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How the West was Won

The Daily Shot!

How was the West won?

Whiskey. Tons of whiskey.

Well, there were a few other minor variables involved but only one sweet, succulent source of amber nectar that kept cowboys fueled for onward expansion! Whiskey!

After the Civil war, there was an influx expansion westward of Confederate Soldiers and men who suddenly found themselves with little to return home to. It was rumored the War of Texas Independence and the Mexican War had left thousands of longhorn cattle to roam free along the country’s border. All one had to do to earn a fortune was round up a herd and transport them to Kansas.

So, off these gentlemen went in search of a new life and riches...

These rough necks discovered dry, vast deserts with little agriculture.

These rough necks discovered snakes, roadrunners, and heat so intense it would crack the leather of their worn-out boots mid-season.

These rough necks discovered saloons, whiskey, and brothels. After a few weeks with this trifecta, I guess all that desert sh*t became irrelevant!

These rough neck “cowboys” (as they came to be known) would spend 6 months each year herding cattle from Texas to Kansas. The cattle were then received and sent via rail car to Chicago to fuel the country’s meat craze. These rail cars would return full of whiskey.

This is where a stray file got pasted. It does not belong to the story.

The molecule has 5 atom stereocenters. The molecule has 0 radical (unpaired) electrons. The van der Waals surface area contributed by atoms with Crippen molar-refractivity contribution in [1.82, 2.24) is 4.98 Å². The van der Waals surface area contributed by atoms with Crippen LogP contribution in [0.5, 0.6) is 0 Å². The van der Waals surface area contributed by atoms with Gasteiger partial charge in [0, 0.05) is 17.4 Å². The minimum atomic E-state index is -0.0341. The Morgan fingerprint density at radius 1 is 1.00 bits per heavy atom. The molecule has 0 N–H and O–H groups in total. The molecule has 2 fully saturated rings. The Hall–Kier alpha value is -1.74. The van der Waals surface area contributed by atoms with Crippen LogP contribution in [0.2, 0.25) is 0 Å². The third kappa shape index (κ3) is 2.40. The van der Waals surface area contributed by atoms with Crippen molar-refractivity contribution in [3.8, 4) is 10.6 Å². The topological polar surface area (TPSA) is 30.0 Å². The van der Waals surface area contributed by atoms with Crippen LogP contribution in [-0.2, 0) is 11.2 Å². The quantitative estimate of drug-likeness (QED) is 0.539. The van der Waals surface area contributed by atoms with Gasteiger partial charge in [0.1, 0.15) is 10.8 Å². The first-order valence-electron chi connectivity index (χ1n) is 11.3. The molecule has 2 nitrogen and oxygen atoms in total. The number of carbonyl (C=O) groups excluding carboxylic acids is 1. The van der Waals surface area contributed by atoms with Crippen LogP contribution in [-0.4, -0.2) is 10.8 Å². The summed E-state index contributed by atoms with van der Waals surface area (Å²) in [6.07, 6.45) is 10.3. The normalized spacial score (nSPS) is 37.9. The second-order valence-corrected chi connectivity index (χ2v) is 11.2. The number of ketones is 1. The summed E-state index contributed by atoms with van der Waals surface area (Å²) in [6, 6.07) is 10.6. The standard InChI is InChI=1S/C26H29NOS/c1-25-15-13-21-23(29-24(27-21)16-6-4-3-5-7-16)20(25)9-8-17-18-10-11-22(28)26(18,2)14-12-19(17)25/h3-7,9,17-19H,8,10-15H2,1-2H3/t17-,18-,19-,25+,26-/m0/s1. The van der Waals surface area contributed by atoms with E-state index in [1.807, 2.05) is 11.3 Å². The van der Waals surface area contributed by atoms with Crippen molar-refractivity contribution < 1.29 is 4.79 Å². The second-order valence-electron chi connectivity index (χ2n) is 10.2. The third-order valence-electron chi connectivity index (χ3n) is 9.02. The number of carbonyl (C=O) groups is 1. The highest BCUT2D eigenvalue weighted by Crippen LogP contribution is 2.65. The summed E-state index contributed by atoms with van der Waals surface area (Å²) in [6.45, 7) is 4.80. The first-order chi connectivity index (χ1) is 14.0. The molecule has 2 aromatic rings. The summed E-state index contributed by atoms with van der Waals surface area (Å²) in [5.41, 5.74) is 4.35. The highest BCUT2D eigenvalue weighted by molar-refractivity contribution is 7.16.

Cattle east bound. Whiskey west bout. Repeat.

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As more cowboys and pioneers expanded westward, this created a demand for more saloons to supply whiskey. Small cow-towns emerged as intermittent waterhole stop-n-go’s throughout the west. More civil activities (such as law enforcement, church, general stores) might typically follow afterwards.

With money to spend and no 401k portfolio to fund, the cowboys would spend recklessly on whiskey, gambling, and women until it was time to embark on a southern return to the Mexican border for another cattle drive.

No whiskey, no saloons. No saloons, no cowboys. No cowboys, no cattle to supply the East. No cattle to supply the East, no whiskey shipped westward. No whiskey shipped westward, it’s conceivable the modern day United States might consider Kansas “far” west!

Boom! Another shot of knowledge!